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All Issues > Volume 14, Issue 2


<< Thursday, March 19, 1998 >> St. Joseph
 
2 Samuel 7:4-5, 12-14, 16
Romans 4:13, 16-18, 22

View Readings
Psalm 89:1-5, 27, 29
Matthew 1:16, 18-21, 24
or Luke 2:41-51

Similar Reflections
 

THE SORROWS OF JOSEPH

 
"Your father and I have been searching for You in sorrow." —Luke 2:48
 

When we see a picture of Jesus hanging on the cross, we realize in a small way His great sorrows and sufferings. He suffered more than any human being ever has or ever will suffer. We also are aware of the sorrows of Mary, the Sorrowful Mother. However, we don't hear of the sorrows of Joseph.

That Jesus was born in a stable must have hurt Joseph deeply. He probably said to himself: "Can't a husband and father do better for his wife and Baby?" Joseph must have suffered sorrow when he heard Simeon prophesy that Mary, Joseph's wife, would be pierced with a sword of sorrow (Lk 2:35). When you love someone, it can be harder to hear about their sufferings than to suffer yourself. Joseph also suffered when he had to get up and flee that night with his wife and his Child to Egypt (Mt 2:14). The family life of refugees is full of sorrow. How hard it must have been for the sorrowing Joseph (Lk 2:48) to realize that when Jesus said He had to be in His Father's house, He was not referring to Joseph's house (Lk 2:49). Also, Joseph suffered the daily sorrows of being looked down upon because of his lowly occupation (see Jn 6:42; Mk 6:3).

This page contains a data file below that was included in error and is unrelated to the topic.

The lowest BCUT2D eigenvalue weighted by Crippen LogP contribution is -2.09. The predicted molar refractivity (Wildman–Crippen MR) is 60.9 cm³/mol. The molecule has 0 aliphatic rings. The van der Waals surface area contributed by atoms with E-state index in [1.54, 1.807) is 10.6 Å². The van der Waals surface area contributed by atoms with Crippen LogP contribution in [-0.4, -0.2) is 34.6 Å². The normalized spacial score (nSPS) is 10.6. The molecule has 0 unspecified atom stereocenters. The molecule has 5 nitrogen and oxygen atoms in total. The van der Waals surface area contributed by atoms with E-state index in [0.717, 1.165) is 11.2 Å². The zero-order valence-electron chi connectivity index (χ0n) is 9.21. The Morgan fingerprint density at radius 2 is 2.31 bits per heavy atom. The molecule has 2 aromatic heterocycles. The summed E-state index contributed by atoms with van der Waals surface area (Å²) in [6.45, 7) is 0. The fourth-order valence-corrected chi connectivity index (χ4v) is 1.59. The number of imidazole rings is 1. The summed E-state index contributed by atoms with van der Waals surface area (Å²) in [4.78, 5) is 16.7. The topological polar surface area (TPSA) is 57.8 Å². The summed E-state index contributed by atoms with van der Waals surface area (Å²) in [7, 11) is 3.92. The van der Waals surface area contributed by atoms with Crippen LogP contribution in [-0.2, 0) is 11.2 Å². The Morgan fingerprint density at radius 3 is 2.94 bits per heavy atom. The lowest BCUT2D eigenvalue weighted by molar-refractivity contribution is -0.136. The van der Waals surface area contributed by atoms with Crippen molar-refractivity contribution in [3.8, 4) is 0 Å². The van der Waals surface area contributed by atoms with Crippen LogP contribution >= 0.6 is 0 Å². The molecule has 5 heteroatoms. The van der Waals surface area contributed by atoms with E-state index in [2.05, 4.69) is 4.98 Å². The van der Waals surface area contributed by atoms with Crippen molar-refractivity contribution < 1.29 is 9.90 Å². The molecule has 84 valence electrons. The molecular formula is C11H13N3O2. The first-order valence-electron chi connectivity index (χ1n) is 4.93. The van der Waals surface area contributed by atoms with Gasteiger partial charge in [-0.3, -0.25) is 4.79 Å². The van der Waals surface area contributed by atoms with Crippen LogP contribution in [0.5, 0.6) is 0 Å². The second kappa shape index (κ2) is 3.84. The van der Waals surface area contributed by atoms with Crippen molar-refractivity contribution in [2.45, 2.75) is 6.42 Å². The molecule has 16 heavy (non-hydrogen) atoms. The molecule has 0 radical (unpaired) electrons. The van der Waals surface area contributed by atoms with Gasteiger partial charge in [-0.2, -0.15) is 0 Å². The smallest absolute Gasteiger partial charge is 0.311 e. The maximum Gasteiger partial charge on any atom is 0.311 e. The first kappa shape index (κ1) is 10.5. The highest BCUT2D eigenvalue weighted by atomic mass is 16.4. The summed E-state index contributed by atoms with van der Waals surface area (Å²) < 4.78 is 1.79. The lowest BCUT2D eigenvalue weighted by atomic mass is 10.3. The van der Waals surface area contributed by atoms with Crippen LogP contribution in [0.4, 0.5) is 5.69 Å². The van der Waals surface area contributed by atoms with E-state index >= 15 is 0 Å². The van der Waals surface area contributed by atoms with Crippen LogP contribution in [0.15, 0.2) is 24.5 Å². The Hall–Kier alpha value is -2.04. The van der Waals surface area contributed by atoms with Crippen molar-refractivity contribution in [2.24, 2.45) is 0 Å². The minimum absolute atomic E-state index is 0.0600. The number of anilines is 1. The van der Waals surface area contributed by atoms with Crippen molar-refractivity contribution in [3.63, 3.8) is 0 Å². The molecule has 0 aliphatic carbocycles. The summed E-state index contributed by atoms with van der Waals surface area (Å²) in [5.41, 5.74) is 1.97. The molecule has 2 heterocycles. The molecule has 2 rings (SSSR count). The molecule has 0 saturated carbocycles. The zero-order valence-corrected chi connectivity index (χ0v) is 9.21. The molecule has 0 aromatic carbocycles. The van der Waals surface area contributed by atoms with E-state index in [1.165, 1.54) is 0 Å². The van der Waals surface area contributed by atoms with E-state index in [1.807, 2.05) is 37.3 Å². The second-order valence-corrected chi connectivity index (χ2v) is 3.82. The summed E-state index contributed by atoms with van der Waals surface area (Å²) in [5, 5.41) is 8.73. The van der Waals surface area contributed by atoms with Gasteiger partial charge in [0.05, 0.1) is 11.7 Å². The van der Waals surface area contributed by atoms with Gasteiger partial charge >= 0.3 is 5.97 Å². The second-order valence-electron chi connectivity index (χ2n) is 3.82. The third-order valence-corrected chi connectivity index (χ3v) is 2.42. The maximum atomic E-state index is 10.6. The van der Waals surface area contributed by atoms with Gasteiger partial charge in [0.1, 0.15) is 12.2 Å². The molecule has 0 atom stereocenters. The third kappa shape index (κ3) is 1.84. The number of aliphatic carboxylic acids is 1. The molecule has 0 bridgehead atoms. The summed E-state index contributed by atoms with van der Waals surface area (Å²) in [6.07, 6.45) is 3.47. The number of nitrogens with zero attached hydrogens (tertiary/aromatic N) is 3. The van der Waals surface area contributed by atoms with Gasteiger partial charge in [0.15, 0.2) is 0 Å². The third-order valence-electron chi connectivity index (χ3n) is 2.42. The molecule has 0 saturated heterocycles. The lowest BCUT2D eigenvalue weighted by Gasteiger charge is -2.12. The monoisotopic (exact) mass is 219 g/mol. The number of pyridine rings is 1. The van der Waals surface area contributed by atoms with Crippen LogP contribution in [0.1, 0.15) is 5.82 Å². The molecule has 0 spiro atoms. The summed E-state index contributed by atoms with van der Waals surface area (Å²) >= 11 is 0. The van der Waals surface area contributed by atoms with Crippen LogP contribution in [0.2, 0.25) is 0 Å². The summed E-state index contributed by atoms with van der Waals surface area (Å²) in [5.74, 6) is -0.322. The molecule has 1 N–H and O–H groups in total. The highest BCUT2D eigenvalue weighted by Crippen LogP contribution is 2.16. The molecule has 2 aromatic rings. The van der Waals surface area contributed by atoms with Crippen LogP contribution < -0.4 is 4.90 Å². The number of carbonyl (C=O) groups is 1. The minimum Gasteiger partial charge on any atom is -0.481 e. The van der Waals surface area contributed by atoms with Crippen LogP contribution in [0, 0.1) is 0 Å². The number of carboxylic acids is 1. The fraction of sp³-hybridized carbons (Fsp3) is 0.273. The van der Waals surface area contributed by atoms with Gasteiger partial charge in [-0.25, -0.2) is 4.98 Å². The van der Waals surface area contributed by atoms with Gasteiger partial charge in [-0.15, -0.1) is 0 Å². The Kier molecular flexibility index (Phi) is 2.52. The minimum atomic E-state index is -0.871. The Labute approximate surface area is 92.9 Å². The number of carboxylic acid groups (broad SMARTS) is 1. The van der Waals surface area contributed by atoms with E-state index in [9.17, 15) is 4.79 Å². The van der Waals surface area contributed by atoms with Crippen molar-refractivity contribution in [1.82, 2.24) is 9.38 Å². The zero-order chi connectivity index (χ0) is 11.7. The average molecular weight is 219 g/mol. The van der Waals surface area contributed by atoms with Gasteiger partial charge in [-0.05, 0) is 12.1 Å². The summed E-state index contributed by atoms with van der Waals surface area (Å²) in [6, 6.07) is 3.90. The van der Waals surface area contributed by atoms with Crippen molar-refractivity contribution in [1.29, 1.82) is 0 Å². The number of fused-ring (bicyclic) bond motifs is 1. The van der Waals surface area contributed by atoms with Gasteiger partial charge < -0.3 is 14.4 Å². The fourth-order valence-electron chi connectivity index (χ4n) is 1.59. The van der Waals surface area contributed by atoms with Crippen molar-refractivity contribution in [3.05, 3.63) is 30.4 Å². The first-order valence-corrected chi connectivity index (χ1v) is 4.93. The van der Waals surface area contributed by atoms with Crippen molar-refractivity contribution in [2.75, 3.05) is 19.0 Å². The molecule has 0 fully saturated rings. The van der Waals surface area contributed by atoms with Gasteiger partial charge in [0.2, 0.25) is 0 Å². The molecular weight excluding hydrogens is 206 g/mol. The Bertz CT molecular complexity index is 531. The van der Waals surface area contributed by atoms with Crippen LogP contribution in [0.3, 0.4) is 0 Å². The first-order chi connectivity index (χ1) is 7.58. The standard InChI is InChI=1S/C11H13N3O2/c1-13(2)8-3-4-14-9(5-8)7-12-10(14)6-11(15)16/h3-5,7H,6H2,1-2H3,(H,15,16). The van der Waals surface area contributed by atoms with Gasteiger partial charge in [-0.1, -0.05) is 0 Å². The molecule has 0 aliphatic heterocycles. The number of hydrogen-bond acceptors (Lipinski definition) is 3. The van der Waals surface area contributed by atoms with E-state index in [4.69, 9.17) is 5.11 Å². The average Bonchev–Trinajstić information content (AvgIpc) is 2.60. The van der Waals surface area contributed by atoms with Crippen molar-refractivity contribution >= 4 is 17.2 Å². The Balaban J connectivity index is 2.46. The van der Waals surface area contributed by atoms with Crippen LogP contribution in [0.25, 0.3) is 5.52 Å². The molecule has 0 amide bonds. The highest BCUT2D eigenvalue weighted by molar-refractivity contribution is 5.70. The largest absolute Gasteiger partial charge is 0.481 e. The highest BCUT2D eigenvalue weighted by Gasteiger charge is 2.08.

Finally, after a life of sorrows, Joseph died a happy death. He went to his Father's house, the house where Jesus lived. There Jesus wiped every tear from Joseph's eyes (Rv 7:17).

 
Prayer: Father, may I love as Joseph loved. May I love enough to suffer much.
Promise: "Your house and your kingdom shall endure forever before Me; your throne shall stand firm forever." —2 Sm 7:16
Praise: The Dillon's, parents of six girls, prayed a novena to St. Joseph for a baby boy. At the close of the novena, they conceived a son.
 
 
 
Nihil obstat: Reverend Robert L. Hagedorn, July 26, 1997
Imprimatur: †Most Reverend Carl K. Moeddel, Vicar General and Auxiliary Bishop of the Archdiocese of Cincinnati, July 29, 1997
 
The Nihil obstat and Imprimatur are a declaration that a book or pamphlet is considered to be free from doctrinal or moral error. It is not implied that those who have granted the Nihil obstat and Imprimatur agree with the contents, opinions, or statements expressed.
Volume 14, Issue 2
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